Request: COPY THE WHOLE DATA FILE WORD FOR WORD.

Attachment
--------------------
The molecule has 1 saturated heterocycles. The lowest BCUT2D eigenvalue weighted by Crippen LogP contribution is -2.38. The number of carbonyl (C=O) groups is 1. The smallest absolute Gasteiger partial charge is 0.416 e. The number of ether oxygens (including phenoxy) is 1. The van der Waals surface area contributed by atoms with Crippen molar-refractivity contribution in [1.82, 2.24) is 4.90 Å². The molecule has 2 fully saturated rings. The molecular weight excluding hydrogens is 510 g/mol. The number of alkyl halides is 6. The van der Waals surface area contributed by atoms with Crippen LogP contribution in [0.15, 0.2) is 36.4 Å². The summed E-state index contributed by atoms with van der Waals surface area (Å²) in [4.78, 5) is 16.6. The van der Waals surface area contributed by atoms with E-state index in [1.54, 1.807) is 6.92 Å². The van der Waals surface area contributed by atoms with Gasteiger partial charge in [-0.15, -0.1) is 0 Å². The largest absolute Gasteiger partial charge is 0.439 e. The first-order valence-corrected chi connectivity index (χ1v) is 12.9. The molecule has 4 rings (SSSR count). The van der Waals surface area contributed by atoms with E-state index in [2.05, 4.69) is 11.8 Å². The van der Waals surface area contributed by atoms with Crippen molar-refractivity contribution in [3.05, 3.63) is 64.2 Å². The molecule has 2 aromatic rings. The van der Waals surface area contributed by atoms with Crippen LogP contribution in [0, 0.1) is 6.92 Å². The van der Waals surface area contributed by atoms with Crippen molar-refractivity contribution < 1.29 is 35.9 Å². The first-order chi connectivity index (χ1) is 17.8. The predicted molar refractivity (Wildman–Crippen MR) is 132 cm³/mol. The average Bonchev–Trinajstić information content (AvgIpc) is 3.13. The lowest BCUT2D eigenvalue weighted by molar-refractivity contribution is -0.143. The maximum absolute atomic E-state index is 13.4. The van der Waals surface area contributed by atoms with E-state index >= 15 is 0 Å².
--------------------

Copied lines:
The molecule has 1 saturated heterocycles. The lowest BCUT2D eigenvalue weighted by Crippen LogP contribution is -2.38. The number of carbonyl (C=O) groups is 1. The smallest absolute Gasteiger partial charge is 0.416 e. The number of ether oxygens (including phenoxy) is 1. The van der Waals surface area contributed by atoms with Crippen molar-refractivity contribution in [1.82, 2.24) is 4.90 Å². The molecule has 2 fully saturated rings. The molecular weight excluding hydrogens is 510 g/mol. The number of alkyl halides is 6. The van der Waals surface area contributed by atoms with Crippen LogP contribution in [0.15, 0.2) is 36.4 Å². The summed E-state index contributed by atoms with van der Waals surface area (Å²) in [4.78, 5) is 16.6. The van der Waals surface area contributed by atoms with E-state index in [1.54, 1.807) is 6.92 Å². The van der Waals surface area contributed by atoms with Gasteiger partial charge in [-0.15, -0.1) is 0 Å². The largest absolute Gasteiger partial charge is 0.439 e. The first-order valence-corrected chi connectivity index (χ1v) is 12.9. The molecule has 4 rings (SSSR count). The van der Waals surface area contributed by atoms with E-state index in [2.05, 4.69) is 11.8 Å². The van der Waals surface area contributed by atoms with Crippen molar-refractivity contribution in [3.05, 3.63) is 64.2 Å². The molecule has 2 aromatic rings. The van der Waals surface area contributed by atoms with Crippen LogP contribution in [0, 0.1) is 6.92 Å². The van der Waals surface area contributed by atoms with Crippen molar-refractivity contribution < 1.29 is 35.9 Å². The first-order chi connectivity index (χ1) is 17.8. The predicted molar refractivity (Wildman–Crippen MR) is 132 cm³/mol. The average Bonchev–Trinajstić information content (AvgIpc) is 3.13. The lowest BCUT2D eigenvalue weighted by molar-refractivity contribution is -0.143. The maximum absolute atomic E-state index is 13.4. The van der Waals surface area contributed by atoms with E-state index >= 15 is 0 Å².